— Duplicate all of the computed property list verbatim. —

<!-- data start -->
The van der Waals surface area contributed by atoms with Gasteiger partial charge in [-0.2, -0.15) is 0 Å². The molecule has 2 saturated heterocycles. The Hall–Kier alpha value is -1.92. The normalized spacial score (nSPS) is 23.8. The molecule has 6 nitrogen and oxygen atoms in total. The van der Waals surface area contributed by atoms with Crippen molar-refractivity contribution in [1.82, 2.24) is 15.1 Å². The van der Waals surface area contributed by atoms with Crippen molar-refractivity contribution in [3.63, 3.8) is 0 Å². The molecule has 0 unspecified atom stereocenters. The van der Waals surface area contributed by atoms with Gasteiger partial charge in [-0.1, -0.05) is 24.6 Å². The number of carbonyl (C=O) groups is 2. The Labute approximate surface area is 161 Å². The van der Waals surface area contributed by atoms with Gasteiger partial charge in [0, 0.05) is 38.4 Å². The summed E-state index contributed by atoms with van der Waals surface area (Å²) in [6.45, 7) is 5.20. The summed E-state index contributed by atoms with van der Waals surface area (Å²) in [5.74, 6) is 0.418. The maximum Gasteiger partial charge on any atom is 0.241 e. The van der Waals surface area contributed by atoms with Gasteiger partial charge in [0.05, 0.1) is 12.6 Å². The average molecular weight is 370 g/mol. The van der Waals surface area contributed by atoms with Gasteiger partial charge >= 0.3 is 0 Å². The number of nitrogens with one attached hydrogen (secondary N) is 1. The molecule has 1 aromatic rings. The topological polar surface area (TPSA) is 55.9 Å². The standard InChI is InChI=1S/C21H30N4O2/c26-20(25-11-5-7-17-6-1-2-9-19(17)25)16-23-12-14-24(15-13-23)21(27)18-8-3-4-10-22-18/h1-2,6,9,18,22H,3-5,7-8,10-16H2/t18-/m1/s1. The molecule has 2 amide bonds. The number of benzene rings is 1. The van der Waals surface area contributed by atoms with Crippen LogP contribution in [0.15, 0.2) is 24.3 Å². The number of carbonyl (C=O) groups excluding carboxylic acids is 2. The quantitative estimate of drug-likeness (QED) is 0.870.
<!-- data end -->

The van der Waals surface area contributed by atoms with Gasteiger partial charge in [-0.2, -0.15) is 0 Å². The molecule has 2 saturated heterocycles. The Hall–Kier alpha value is -1.92. The normalized spacial score (nSPS) is 23.8. The molecule has 6 nitrogen and oxygen atoms in total. The van der Waals surface area contributed by atoms with Crippen molar-refractivity contribution in [1.82, 2.24) is 15.1 Å². The van der Waals surface area contributed by atoms with Crippen molar-refractivity contribution in [3.63, 3.8) is 0 Å². The molecule has 0 unspecified atom stereocenters. The van der Waals surface area contributed by atoms with Gasteiger partial charge in [-0.1, -0.05) is 24.6 Å². The number of carbonyl (C=O) groups is 2. The Labute approximate surface area is 161 Å². The van der Waals surface area contributed by atoms with Gasteiger partial charge in [0, 0.05) is 38.4 Å². The summed E-state index contributed by atoms with van der Waals surface area (Å²) in [6.45, 7) is 5.20. The summed E-state index contributed by atoms with van der Waals surface area (Å²) in [5.74, 6) is 0.418. The maximum Gasteiger partial charge on any atom is 0.241 e. The van der Waals surface area contributed by atoms with Gasteiger partial charge in [0.05, 0.1) is 12.6 Å². The average molecular weight is 370 g/mol. The van der Waals surface area contributed by atoms with Gasteiger partial charge >= 0.3 is 0 Å². The number of nitrogens with one attached hydrogen (secondary N) is 1. The molecule has 1 aromatic rings. The topological polar surface area (TPSA) is 55.9 Å². The standard InChI is InChI=1S/C21H30N4O2/c26-20(25-11-5-7-17-6-1-2-9-19(17)25)16-23-12-14-24(15-13-23)21(27)18-8-3-4-10-22-18/h1-2,6,9,18,22H,3-5,7-8,10-16H2/t18-/m1/s1. The molecule has 2 amide bonds. The number of benzene rings is 1. The van der Waals surface area contributed by atoms with Crippen LogP contribution in [0.15, 0.2) is 24.3 Å². The number of carbonyl (C=O) groups excluding carboxylic acids is 2. The quantitative estimate of drug-likeness (QED) is 0.870.